SEO offers a career for all sorts of skill sets whether it be analytical, creative, or project management focussed. It requires brainpower to understand complex situations out of which you need to provide simple but effective strategies. It’s challenging and constantly reinventing itself – in that sense it feels like you are at the forefront of digital media. Because it links into all media and marketing activities it hugely varied and interesting. It’s also fun and I have met many interesting and great people along the way.
4. Recent developments mean Google is now favouring quality content over anything else. How has this affected your team and what has/is Mindshare doing to respond to this change?
For many years Google’s best practise guidelines have been to create quality content so this is not a recent change. The change is that you cannot get away with providing poor quality content because users won’t engage with it and as a result Google will not position you well in the results. Everyone in our department understands content strategy and that we need to address consumer needs. This is something that would not have been the case three or four years ago.
5. If a candidate were to be joining your team from a client-side role, what are the key points they need to consider when joining a media agency?
Agency life is no doubt different from a client-side role. In an agency there is a greater variety of brands and you will need to juggle different clients at the same time. This makes work fast and pressured but also fun and varied and you can learn an enormous amount from the diversity of clever and skilled people around you.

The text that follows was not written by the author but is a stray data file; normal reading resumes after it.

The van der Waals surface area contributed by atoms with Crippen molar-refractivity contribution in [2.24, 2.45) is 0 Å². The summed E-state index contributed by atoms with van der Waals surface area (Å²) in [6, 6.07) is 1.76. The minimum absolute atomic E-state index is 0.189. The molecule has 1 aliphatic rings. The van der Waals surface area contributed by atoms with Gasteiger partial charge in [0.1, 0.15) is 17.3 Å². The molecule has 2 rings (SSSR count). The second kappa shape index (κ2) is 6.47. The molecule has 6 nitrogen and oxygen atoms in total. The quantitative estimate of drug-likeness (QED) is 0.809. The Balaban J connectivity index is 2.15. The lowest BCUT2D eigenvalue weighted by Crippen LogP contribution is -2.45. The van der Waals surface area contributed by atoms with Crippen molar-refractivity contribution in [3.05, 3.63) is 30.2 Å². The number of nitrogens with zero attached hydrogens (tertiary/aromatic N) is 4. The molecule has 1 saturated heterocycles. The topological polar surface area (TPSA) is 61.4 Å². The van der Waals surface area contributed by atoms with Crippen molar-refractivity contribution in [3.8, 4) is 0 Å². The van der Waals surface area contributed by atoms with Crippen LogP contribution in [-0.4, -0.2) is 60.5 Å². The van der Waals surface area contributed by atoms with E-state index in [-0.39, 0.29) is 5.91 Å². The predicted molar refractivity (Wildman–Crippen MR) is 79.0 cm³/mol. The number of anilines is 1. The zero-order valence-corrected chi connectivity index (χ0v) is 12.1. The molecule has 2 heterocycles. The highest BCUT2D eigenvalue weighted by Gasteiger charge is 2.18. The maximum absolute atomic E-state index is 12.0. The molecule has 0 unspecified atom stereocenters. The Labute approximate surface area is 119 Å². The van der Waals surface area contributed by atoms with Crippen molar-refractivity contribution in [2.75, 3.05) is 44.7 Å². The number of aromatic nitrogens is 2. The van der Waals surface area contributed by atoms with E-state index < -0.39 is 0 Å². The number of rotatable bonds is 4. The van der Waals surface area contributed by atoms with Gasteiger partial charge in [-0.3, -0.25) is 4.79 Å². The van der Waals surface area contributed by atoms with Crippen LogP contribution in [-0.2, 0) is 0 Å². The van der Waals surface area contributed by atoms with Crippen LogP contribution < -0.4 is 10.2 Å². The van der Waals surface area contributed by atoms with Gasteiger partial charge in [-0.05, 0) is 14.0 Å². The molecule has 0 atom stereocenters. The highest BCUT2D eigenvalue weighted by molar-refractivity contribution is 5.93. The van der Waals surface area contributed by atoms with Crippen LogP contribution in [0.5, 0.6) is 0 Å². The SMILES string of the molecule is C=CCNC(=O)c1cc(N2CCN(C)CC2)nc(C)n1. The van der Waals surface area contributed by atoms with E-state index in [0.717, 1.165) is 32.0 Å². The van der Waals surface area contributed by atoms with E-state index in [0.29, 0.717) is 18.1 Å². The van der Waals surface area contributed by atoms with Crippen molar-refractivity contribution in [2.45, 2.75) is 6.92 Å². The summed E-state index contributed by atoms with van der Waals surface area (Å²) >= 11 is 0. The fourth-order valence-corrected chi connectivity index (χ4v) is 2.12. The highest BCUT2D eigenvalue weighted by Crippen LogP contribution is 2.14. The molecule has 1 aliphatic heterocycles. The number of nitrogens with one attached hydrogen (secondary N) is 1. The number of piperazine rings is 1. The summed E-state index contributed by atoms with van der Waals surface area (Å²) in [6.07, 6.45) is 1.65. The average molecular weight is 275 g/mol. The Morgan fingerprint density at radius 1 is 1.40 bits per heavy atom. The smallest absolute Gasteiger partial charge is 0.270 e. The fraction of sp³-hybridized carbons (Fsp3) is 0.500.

6. What do you look for in a candidate and what challenges have you faced when hiring?
I look for candidates who will fit in well with the team as the team as a whole is stronger than the sum of all its’ parts. We all have different skillsets and our team is about helping each other and having fun at the same time. The biggest challenge is finding the person with that particular skillset that we need. New starters in our team come from many different working backgrounds but if they are committed, passionate about the internet, a good team player, can explain their thinking clearly and are not scared to speak up and try new things then they are sure to do well.
7. Last but not least: Mindshare is renowned for being a great place to work. How do you guys get it so right?
Mindshare puts a lot of time and effort into creating a positive, relaxed and creative working environment but which is professional at the same time. It’s all about collaboration and innovation from the top to bottom and we are actively supported in trying new things and reinventing the future of media, in our world that’s the future of SEO and Content Marketing.